By Carl Meyer, Canada’s National Observer, Local Journalism Initiative Reporter
Solar energy businesses in British Columbia believe their market is at a tipping point following years of niche status, as costs come down, governments demand greener buildings and residents offset rising utility bills from power-hungry electric cars.
‘You can definitely feel it”
Industry leaders also said the Canadian playing field has become more level after Alberta and Ontario ended government rebates on solar energy upgrades.
“It is coming, you can definitely feel it,” said Kol Henrikson, business development manager at Rikur Energy. “The leader on the block will be getting solar right now, and then you can feel the interest building around that … there’s definitely a lot more projects coming.”
Scott Fleenor, principal at Terratek Energy Solutions, said he was doubling his capacity next year, thanks to rising demand. He predicted the industry would likely double in the province over the next few years.
“Until now, we’ve been working with early adopters,” he said. “Now we’re starting to get into the mass market.”
Solar energy jobs mostly in Asia
There are just 4,261 jobs in solar photovoltaic (PV) across all of Canada, according to the International Renewable Energy Agency (IRENA).
Recently released figures from the agency show that the solar energy sector has a 3.8-million strong global workforce — but most of those jobs, 83 per cent, are in Asia.
China dominates the field, with 59 per cent of all solar PV jobs. But other countries such as Japan, the United States, India, Bangladesh, Vietnam, Malaysia, Brazil, Germany and the Philippines also play big roles in solar employment.
B.C. has not had a direct government rebate program that might have created a boom in business early on, argued Rob Baxter, principal at Vancouver Renewable Energy.
In B.C., there is a provincial sales tax exemption, as well as a commercial incentive for businesses to add panels.
“In the last few years, the industry has been growing more in Alberta and Saskatchewan, and before that it was Ontario. So a lot of the jobs that were created were in those areas,” Baxter said.
“In Ontario, they had some really good government incentives — that’s the reason why the market there was growing. In Alberta there were also some incentives, and they also have more expensive and dirtier electricity. Here in B.C., it’s just that we have relatively low electricity rates.”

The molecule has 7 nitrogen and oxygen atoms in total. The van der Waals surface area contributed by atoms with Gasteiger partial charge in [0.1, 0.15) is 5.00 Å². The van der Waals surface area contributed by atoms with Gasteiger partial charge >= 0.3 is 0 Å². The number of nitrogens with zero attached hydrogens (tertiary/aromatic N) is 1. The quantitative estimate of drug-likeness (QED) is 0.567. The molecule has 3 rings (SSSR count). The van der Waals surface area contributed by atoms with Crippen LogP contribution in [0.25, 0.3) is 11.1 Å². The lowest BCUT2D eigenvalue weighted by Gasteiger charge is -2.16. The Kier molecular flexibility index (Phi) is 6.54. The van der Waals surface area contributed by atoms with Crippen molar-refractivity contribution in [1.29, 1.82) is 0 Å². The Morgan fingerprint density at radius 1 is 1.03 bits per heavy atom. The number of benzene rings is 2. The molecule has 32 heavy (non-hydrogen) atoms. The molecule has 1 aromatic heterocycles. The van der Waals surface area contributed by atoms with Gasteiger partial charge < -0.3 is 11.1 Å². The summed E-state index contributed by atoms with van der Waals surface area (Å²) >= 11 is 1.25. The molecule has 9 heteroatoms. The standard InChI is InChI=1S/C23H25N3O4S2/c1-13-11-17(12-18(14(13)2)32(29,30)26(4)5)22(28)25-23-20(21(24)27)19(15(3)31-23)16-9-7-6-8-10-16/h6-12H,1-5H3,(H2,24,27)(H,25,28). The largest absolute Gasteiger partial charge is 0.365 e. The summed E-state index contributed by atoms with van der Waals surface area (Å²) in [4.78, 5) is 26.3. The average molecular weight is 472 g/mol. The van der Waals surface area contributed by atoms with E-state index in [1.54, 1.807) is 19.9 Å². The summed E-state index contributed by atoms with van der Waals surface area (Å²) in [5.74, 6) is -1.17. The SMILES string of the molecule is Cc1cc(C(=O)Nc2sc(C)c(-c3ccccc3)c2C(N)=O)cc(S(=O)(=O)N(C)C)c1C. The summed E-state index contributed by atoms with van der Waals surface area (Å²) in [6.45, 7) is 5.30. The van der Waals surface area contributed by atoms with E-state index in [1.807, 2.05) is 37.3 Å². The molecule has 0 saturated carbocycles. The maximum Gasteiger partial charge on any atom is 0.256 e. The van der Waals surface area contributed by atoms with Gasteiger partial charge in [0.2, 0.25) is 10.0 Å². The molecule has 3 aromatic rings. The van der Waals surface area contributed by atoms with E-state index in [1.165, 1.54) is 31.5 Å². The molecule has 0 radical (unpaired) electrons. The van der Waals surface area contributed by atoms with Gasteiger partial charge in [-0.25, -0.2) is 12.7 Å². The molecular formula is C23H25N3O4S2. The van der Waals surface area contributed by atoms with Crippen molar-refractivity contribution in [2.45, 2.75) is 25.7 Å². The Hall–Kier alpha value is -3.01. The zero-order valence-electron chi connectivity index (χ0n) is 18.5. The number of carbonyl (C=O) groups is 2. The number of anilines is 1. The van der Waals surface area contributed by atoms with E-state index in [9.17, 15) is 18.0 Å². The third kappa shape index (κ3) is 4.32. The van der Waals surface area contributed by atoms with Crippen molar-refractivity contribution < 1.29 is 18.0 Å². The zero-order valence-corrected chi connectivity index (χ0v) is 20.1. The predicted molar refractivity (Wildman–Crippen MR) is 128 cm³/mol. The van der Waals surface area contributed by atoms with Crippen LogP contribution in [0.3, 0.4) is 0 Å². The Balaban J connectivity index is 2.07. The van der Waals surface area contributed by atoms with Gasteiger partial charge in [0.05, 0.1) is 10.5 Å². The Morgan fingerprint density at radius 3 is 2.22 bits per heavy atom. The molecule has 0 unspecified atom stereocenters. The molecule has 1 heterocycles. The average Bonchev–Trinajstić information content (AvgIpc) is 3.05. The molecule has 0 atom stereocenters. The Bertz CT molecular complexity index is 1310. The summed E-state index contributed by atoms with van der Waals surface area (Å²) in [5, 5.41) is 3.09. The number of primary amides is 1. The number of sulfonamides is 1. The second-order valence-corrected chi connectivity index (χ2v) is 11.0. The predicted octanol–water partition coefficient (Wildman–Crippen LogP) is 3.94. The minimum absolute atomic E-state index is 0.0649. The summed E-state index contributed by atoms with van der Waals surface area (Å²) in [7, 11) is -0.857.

Under the former Ontario Liberal government of Kathleen Wynne, the province offered thousands of dollars in rebates for solar installations and other green upgrades such as smart thermometers.
The program was paid for by revenues from the province’s participation in the cap-and-trade carbon market with Quebec and California.
The Progressive Conservative government of Premier Doug Ford pulled Ontario out of the cap-and-trade market after it came to power in 2018, and wound down the green rebate program.
The former Alberta NDP government of Rachel Notley had also offered rebates on solar power and other green upgrades in that province, which covered up to 30 per cent of a system’s initial cost.
It, too, was paid for by a provincial carbon tax, and that rebate program and the carbon pricing that funded it was also ended by the United Conservative government of Premier Jason Kenney, after it came to power in 2019.
Both Ontario and Alberta are still subject to carbon pricing, except now it is imposed on the provinces by the federal government’s minimum national standards regime. Both provinces are fighting the federal system in court.
Horgan promises net-zero legislation
Baxter said the price of solar energy has come down, making the product more attractive to consumers looking to invest.
“About five years ago we did more business in one year than we did the previous 10 years combined, and then last year it was even higher. So yeah, definitely a growing market here,” he said.
Another issue is the push toward “net-zero” buildings in B.C. John Horgan, the BC NDP leader who is currently on the campaign trail, has promised to legislate net-zero carbon emissions by 2050 if re-elected.
Henrikson said new tenders coming out at the municipal level are more likely to have solar integrated into the designs now — everything from schools to aquatic centres and ice rinks.
Sales of electric vehicles in B.C., which does have a provincial incentive program of its own, could help drive solar adoption as well, he said. Solar can help offset the higher electricity costs that come from home car charging.
In B.C., residential customers are charged one rate for electricity up to a certain threshold. All electricity consumed beyond that threshold is then charged under a significantly higher rate, or what’s known as the Step 2 rate. The higher rate is “designed to encourage conservation,” says BC Hydro.
“If you get an electric car, you’re basically paying an extra 40 per cent always when you’re charging at your house,” Henrikson said.
“If you add, say, 10 solar panels on your roof, you can basically keep out of that Step 2 — or, your hydro will never go up, even though you’re charging your car.”